Why Everything Gets Better With Apple, Worse for Others

The evolution of technology often results in frustrating corporate pratfalls. Companies, desperate for growth, perhaps survival, make decisions that annoy, even alarm us. Why doesn't that happen to Apple?


Some examples are in order. A phone carrier starts with unlimited service to entice customers and later does everything it can to force-convert customers into capped or metered service. A company, which had a fine product for sale can't generate enough growth with a mature technology, so it makes its product available via subscription only.

Here are some more. A free social service becomes insanely popular, and then starts to sell the information people thought they'd only share with friends and family. Or an initially free service violates the implicit trust embedded in the good design as it proposes an unimaginative change —as a result of being under pressure to raise more money.

This is the modern business model of the Internet. Give something away for free (because free is enticing), and then gently pull the rug out from under the customer in order to recover the initial investment.

Have you ever wondered why this doesn't happen to Apple?

Apple is not unique amongst the technology companies, but it is perhaps the very best at creating a quality product that has recognizable benefits. In turn, people are willing to pay for those benefits. Exactly how you convince a customer that the product is desirable and should be paid for is the mark of a great company and ensures that it will thrive in today's culture.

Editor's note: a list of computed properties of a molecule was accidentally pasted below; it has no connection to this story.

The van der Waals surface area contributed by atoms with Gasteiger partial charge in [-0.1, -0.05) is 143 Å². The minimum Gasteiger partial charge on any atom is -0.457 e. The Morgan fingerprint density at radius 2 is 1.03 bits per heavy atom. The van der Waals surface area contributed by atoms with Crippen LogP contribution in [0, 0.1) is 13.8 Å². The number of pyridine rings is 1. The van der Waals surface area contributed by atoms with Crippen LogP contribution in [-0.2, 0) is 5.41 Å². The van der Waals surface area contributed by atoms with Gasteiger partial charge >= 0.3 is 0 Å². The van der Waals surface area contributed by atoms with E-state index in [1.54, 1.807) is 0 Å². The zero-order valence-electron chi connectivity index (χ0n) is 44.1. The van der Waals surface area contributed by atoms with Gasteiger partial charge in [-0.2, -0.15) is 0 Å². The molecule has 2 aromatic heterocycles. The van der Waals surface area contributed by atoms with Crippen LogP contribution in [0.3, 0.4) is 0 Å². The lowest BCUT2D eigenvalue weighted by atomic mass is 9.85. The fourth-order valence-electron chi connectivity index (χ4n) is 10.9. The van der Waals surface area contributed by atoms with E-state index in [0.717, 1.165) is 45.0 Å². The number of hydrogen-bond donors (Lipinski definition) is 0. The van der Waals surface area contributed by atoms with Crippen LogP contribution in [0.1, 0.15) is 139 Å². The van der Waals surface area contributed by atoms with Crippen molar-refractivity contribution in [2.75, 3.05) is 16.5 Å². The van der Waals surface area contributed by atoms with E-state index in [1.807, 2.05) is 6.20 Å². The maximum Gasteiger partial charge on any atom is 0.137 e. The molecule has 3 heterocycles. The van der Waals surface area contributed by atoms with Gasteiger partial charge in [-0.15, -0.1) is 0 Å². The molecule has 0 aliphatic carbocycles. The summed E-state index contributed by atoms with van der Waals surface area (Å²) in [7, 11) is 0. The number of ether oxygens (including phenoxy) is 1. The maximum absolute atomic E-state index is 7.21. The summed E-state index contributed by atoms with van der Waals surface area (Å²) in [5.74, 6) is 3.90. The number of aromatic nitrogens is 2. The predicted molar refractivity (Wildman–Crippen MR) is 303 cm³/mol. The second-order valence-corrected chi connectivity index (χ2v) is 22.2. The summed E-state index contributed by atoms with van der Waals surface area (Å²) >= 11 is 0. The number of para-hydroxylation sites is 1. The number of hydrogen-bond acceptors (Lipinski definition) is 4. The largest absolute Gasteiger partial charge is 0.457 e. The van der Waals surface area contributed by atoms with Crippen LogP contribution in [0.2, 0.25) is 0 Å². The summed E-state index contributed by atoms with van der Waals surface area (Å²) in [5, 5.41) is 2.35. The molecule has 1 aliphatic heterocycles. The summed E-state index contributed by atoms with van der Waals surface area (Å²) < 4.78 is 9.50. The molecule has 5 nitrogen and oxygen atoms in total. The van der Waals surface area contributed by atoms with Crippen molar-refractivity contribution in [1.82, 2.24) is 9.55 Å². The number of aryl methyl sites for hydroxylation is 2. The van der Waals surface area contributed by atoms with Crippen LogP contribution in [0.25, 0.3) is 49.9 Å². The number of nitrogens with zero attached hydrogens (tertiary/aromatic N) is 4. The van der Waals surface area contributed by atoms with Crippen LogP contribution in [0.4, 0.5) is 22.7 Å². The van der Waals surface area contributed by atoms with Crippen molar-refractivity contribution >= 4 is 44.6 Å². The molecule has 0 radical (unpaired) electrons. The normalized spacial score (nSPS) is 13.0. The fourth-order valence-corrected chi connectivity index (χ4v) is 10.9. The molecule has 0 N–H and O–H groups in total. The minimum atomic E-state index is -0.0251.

It requires a lot of R&D to build a desirable product. The R&D is often the marriage of sophisticated software with bleeding edge but state-of the-art hardware. For example, the parts necessary to make the original iPod were available to other companies, but they didn't invest in the software, the GUI and iTunes, to make it a wholistic product. The same parts were available to RIM in 2006 to develop an iPhone as they were to Apple. But RIM (now BlackBerry) was cashing in on the present while being blind to a future vision and how to compete with itself.

Every year, Apple makes an iPhone that's better than last year's. We use it (and show it off) with pride. Over time, the iPhone doesn't betray us for the sake of Apple's success. The enthusiasm we have for the iPhone in the first place is Apple's success. And I'm not restricting this to hardware. Apple's software evolution of connectivity, iOS and OS X continues to improve and amaze.

As time goes on, everything with Apple gets better and better because of its well designed product roadmaps combined with an obsession with making the best of everything. There is never a race to the bottom, and there is no built-in or expected double-cross with Apple products. Many companies that seek success in the high technology market overlook that aspect of their relationship to the customer and assume that they can engage in perpetual customer abuse. That abuse is often the result of refusing to think ahead and lay out a great product or service roadmap that builds on success instead of mortgaging the future.

Some executives also assume that they will prosper personally even when their company and its doomed employees are later scattered to the winds. As those executives extract for themselves rationalized success, the customer starts to suffer. In contrast, Apple builds for the long term, and we experience that things are getting better and better. That can be frustrating to those who want their tech-jazz right now at any cost.